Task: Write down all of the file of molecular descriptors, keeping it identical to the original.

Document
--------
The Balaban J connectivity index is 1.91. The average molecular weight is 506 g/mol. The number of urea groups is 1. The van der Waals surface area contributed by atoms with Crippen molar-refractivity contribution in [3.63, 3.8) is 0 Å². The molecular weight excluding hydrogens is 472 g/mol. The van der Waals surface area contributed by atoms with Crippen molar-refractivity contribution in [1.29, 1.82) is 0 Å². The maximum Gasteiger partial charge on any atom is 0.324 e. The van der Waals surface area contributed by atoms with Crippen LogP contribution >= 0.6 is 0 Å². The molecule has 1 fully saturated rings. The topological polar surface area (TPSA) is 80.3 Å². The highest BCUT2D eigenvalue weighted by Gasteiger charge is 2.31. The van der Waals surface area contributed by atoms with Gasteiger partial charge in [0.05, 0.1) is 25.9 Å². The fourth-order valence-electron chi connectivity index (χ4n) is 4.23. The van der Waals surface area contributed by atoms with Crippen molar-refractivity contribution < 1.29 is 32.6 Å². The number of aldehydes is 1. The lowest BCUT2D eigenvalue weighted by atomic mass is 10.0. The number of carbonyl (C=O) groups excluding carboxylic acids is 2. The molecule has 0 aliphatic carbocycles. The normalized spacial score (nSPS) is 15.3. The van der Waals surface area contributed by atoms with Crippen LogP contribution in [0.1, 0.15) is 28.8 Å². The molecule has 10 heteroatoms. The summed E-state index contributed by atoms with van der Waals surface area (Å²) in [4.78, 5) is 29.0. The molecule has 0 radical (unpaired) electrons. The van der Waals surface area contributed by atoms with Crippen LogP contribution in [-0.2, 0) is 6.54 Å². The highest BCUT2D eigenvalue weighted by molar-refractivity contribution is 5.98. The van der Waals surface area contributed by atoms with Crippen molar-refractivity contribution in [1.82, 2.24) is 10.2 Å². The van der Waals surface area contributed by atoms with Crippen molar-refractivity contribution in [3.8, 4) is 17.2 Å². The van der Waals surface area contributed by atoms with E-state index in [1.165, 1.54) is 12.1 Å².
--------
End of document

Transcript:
The Balaban J connectivity index is 1.91. The average molecular weight is 506 g/mol. The number of urea groups is 1. The van der Waals surface area contributed by atoms with Crippen molar-refractivity contribution in [3.63, 3.8) is 0 Å². The molecular weight excluding hydrogens is 472 g/mol. The van der Waals surface area contributed by atoms with Crippen molar-refractivity contribution in [1.29, 1.82) is 0 Å². The maximum Gasteiger partial charge on any atom is 0.324 e. The van der Waals surface area contributed by atoms with Crippen LogP contribution >= 0.6 is 0 Å². The molecule has 1 fully saturated rings. The topological polar surface area (TPSA) is 80.3 Å². The highest BCUT2D eigenvalue weighted by Gasteiger charge is 2.31. The van der Waals surface area contributed by atoms with Gasteiger partial charge in [0.05, 0.1) is 25.9 Å². The fourth-order valence-electron chi connectivity index (χ4n) is 4.23. The van der Waals surface area contributed by atoms with Crippen molar-refractivity contribution < 1.29 is 32.6 Å². The number of aldehydes is 1. The lowest BCUT2D eigenvalue weighted by atomic mass is 10.0. The number of carbonyl (C=O) groups excluding carboxylic acids is 2. The molecule has 0 aliphatic carbocycles. The normalized spacial score (nSPS) is 15.3. The van der Waals surface area contributed by atoms with Crippen LogP contribution in [0.1, 0.15) is 28.8 Å². The molecule has 10 heteroatoms. The summed E-state index contributed by atoms with van der Waals surface area (Å²) in [4.78, 5) is 29.0. The molecule has 0 radical (unpaired) electrons. The van der Waals surface area contributed by atoms with Crippen LogP contribution in [-0.2, 0) is 6.54 Å². The highest BCUT2D eigenvalue weighted by molar-refractivity contribution is 5.98. The van der Waals surface area contributed by atoms with Crippen molar-refractivity contribution in [1.82, 2.24) is 10.2 Å². The van der Waals surface area contributed by atoms with Crippen molar-refractivity contribution in [3.8, 4) is 17.2 Å². The van der Waals surface area contributed by atoms with E-state index in [1.165, 1.54) is 12.1 Å².